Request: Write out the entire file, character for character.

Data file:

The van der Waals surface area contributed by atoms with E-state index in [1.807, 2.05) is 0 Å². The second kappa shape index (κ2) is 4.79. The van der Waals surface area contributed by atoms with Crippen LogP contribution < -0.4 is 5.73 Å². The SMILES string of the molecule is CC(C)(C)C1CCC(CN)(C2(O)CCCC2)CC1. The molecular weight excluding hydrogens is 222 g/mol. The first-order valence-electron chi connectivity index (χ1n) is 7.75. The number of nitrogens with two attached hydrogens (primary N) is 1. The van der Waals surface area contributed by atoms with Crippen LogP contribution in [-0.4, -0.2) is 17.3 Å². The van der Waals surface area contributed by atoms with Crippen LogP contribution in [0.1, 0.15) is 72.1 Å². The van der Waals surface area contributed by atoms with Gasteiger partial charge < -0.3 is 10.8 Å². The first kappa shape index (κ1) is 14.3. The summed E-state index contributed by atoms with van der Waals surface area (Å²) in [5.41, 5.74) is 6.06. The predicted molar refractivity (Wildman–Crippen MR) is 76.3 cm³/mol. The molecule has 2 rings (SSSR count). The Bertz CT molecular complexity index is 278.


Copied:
The van der Waals surface area contributed by atoms with E-state index in [1.807, 2.05) is 0 Å². The second kappa shape index (κ2) is 4.79. The van der Waals surface area contributed by atoms with Crippen LogP contribution < -0.4 is 5.73 Å². The SMILES string of the molecule is CC(C)(C)C1CCC(CN)(C2(O)CCCC2)CC1. The molecular weight excluding hydrogens is 222 g/mol. The first-order valence-electron chi connectivity index (χ1n) is 7.75. The number of nitrogens with two attached hydrogens (primary N) is 1. The van der Waals surface area contributed by atoms with Crippen LogP contribution in [-0.4, -0.2) is 17.3 Å². The van der Waals surface area contributed by atoms with Crippen LogP contribution in [0.1, 0.15) is 72.1 Å². The van der Waals surface area contributed by atoms with Gasteiger partial charge < -0.3 is 10.8 Å². The first kappa shape index (κ1) is 14.3. The summed E-state index contributed by atoms with van der Waals surface area (Å²) in [5.41, 5.74) is 6.06. The predicted molar refractivity (Wildman–Crippen MR) is 76.3 cm³/mol. The molecule has 2 rings (SSSR count). The Bertz CT molecular complexity index is 278.